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Collagen is the protein building block of the skin. It makes the skin bouncy, plump and youthful. Collagen forms a mesh like bond to hold it firm and stop it from sagging and losing its structural integrity. Collagen are spiral shaped proteins manufactured by special cells called fibroblasts. We need to support these fibroblasts to produce more collagen in order to increase the structural integrity of the skin we do this through diet, lifestyle and supplementation.
Sugar (even natural and fruit sugars) once in the bloodstream sugar molecules attach collagen proteins causing them to stiffen and stopping them from working properly and therefore affecting their structural integrity and their elasticity.
Vitamin C and antioxidants play a key role in supporting collagen synthesis in the skin. My favourite sources are lemon, lime, rosehip, acerola, blackberries, papaya, bell peppers, broccoli, blueberries, watercress and parsley. In order to boost collagen we need the co factors, these are selenium, silica, biotin, magnesium, vitamin C, copper, and vitamin A and the full spectrum of amino acids, the most important being proline, lysine and glycine.
Collagen is the protein that gives skin its structure, suppleness and stretch. There are many types of collagen, but our body mainly consists of type 1, 2, and 3. As we age, we produce less collagen in our dermis every year and this can be accelerated by the food we eat and the lifestyle we adopt.
Silica and vitamin C play an integral role in the formulation of collagen. Collagen is a major structural protein, essential for the maintenance of healthy supple skin. Collagen supports healthy and strong connective tissue to help maintain skin integrity and appearance.
- Eating collagen-rich foods or foods that boost collagen production may also help create the building blocks (amino acids) you need for your skin goals. "There are three amino acids important for collagen synthesis: proline, lysine, and glycine.
- Bone broth – is essentially cooked collagen and also great for preventing inflammation. Foods like bone broth contain a bioavailable form of collagen your body can use right away, making it arguably superior to collagen supplements
- Dark leafy greens – protect against free radicals that destroy collagen. Some studies have shown that consuming chlorophyll increases the precursor to collagen in the skin
- Red vegetables – the lycopene in tomatoes, red beets and red peppers protect against sun damage and boost collagen as well
- Berries – fight free radicals and boost collagen
- Omega 3’s – the fatty acids in salmon, tuna, mackerel and even grass-fed beef help protect the membranes around skin cells, keeping them plump
- Orange produce – carrots and sweet potatoes are great sources of edible vitamin A
- Garlic – contains lipoic acid and taurine, which both help to rebuild collagen. Garlic is high in sulphur, which is a trace mineral that helps synthesise and prevent the breakdown of collagen.
Collagen Cofactors - what we need to build collagen at the cellular level.
Collagen is comprised of and formed from the amino acids proline and lysine. Lysine is an essential amino acid and the body relies on adequate dietary intake for its involvement in the synthesis of connective tissues. Proline is well-known for its involvement in the triple helix of collagen—it is regularly spaced with glycine in the amino acid sequence of collagen fibre which together comprise about 50% of total collagen sequencing. Proline contributes to not only collagen formation but muscle, tendons and skin. Lysine helps support the linking and stabilisation of collagen and contributes to the collagen matrix formation of veins, arteries and capillaries. During procollagen synthesis, both proline and lysine are hydroxylated to hydroxyproline and hydroxylysine, a reaction requiring vitamin C as a cofactor.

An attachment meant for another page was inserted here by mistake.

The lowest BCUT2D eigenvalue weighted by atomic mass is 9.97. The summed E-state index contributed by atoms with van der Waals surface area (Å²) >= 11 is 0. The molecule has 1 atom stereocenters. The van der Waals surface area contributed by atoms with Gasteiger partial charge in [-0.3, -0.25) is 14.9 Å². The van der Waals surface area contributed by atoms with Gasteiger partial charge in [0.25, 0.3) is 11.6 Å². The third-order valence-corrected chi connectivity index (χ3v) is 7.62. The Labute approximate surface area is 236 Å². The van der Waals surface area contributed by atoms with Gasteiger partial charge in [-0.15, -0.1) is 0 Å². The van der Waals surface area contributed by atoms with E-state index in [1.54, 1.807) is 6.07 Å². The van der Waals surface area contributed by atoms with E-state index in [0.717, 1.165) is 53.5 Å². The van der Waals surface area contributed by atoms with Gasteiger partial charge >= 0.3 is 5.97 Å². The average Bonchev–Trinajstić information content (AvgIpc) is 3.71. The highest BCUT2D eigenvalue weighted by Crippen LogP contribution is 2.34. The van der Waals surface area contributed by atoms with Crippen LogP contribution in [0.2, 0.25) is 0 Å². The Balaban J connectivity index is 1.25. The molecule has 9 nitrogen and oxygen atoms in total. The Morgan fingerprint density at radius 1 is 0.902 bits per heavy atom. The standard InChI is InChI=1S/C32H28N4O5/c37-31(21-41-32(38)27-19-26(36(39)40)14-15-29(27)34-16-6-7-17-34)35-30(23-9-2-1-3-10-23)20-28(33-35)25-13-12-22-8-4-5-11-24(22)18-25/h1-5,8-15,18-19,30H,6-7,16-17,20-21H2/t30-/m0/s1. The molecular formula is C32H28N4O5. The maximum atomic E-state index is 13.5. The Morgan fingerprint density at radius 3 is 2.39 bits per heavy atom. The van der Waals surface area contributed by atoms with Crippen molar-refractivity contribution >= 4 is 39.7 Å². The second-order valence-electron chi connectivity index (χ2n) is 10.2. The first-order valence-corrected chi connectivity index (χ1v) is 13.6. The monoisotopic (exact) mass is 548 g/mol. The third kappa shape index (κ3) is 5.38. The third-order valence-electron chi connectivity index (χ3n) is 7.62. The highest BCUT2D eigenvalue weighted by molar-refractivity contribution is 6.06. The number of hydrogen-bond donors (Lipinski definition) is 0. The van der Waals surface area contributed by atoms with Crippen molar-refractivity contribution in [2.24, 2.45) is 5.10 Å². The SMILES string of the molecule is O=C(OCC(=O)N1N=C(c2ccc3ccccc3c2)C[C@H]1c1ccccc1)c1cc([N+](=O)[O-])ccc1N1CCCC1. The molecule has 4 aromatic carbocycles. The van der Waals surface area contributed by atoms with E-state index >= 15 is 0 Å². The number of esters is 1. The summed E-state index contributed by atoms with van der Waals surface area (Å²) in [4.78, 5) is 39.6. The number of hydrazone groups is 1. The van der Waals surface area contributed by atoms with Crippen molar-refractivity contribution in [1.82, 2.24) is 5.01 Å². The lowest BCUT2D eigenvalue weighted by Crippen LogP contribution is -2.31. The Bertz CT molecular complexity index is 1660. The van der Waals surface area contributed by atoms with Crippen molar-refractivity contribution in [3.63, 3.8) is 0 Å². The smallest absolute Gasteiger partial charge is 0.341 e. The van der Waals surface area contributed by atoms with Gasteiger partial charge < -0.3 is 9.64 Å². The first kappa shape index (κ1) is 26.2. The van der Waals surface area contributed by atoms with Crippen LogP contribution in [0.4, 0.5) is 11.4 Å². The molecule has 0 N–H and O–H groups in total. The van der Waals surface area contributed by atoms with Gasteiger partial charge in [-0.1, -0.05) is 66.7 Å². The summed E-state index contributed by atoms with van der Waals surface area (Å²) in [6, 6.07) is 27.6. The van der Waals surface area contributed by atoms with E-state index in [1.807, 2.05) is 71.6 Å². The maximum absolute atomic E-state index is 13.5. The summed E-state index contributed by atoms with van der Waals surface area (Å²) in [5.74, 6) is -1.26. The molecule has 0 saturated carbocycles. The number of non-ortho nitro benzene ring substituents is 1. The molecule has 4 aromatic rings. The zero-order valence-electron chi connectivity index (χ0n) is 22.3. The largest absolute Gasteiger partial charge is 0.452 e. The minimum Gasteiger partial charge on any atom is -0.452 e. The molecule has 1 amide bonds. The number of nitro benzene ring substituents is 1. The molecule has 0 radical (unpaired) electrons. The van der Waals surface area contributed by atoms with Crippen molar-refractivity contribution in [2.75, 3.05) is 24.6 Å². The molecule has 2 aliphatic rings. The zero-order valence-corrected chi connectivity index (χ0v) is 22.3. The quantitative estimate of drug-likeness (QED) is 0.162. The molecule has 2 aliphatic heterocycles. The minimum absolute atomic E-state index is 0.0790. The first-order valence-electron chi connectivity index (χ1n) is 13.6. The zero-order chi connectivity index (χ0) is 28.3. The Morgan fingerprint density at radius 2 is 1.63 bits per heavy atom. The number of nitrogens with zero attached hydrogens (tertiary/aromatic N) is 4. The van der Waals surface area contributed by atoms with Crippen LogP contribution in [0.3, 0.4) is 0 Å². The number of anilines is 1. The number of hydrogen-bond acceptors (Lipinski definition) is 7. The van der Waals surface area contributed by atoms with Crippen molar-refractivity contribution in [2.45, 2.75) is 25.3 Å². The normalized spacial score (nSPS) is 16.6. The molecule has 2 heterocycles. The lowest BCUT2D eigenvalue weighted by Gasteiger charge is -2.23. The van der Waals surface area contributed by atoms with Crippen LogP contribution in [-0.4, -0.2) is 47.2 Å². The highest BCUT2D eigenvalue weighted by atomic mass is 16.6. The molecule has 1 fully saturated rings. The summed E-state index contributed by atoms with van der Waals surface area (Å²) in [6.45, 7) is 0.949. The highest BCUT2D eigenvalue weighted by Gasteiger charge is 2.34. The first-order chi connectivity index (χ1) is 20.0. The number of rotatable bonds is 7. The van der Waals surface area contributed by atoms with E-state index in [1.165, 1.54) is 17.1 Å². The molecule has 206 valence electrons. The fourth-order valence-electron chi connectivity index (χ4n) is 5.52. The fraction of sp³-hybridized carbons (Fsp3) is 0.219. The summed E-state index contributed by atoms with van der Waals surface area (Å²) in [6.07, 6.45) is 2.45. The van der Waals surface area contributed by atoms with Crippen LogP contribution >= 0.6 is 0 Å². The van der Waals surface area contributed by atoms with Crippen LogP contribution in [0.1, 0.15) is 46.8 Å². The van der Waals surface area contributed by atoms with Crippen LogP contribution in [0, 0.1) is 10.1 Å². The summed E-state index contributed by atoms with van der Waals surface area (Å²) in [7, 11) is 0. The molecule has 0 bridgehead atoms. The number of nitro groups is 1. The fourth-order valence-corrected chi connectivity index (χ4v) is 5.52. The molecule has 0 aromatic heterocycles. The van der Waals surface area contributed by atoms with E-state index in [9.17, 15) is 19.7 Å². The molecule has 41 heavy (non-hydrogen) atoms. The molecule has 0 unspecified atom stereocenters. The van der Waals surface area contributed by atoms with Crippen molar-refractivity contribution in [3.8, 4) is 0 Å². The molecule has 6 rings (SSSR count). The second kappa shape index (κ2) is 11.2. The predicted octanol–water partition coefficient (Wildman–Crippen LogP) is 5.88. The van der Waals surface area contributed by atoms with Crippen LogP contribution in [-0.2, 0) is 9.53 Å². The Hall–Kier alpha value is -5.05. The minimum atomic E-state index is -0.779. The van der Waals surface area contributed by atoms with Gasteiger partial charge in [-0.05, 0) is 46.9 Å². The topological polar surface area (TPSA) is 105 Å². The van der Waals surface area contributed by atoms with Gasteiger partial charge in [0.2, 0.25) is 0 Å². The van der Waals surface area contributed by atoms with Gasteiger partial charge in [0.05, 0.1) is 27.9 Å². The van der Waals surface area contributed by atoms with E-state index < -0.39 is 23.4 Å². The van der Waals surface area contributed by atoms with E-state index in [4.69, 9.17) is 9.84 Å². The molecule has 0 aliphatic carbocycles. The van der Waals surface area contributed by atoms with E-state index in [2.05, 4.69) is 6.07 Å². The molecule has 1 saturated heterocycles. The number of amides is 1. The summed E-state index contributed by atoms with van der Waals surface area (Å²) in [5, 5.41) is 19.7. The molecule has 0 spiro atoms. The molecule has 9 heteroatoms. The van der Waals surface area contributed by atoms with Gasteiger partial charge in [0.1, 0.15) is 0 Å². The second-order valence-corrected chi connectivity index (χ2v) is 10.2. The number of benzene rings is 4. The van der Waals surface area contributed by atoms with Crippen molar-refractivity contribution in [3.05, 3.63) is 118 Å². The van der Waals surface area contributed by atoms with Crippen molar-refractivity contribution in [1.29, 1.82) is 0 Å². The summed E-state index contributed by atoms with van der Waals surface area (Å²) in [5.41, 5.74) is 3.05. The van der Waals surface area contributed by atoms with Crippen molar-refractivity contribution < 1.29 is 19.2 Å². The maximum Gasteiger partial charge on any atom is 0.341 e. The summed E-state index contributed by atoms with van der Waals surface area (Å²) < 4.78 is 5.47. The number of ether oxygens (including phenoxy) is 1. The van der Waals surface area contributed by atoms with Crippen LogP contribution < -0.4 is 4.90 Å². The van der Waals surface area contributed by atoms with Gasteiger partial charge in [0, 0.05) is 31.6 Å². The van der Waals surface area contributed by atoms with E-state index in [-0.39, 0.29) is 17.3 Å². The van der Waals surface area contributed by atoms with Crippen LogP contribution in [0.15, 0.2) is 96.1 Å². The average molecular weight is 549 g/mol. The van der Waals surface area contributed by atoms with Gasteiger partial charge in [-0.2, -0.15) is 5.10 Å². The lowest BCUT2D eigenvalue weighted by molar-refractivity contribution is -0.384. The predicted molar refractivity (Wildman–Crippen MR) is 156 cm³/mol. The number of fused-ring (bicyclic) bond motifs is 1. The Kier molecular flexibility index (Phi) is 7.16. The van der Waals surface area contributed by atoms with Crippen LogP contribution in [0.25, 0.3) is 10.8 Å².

Inadequate levels of vitamin C can impact this reaction, resulting in incomplete formation of the helical structure, which leads to a delicate and easily destroyed structure. Vitamin C is combined with two amino acids—lysine and proline—to form procollagen. Procollagen is then used to manufacture one of several types of collagen found in different tissues throughout the body.
Zinc is an essential trace mineral that supports DNA synthesis, cell division, cell membrane structure, immune function and protein synthesis. Requirements are highest when the body's repair system is most active. MSM is responsible for the flexible disulfide bonds between cells, including those that make up connective tissue and the skin. It blocks undesirable chemical and physical cross-linking of collagen and preserves connective tissue pliancy, which is crucial for supporting healthy collagen.
MSM has been shown to significantly increase plasma glutathione levels, an additional benefit in maintaining collagen's defensive mechanisms against oxidative stress. Multiple clinical studies also show that MSM, in combination with other joint health ingredients, supports tendon and joint health.
Manganese assists the growth and development of normal bone and the synthesis of cartilage. Manganese is also a structural component of antioxidant enzymes and aids in amino acid production.
During the tissue synthesis process, which requires an increased production of collagen, manganese is required for the activation of prolidase, an enzyme that functions to provide the amino acid proline, for collagen formation in human skin cells. Nutritional co-factors required for tissue regeneration include zinc, vitamin C and amino acids. Inadequacy of these nutrients impacts endogenous collagen production and connective tissue synthesis.
Our Collagen & Vitamin C Supplement is a blend of 3 types of collagen and collagen synthesis boosters.
Collagen Peptides, Marine Collagen, Blackcurrant Aronia, Organic Sulphur, L-Lysine
Add 5ml to water or juice. Can take up to 10ml daily.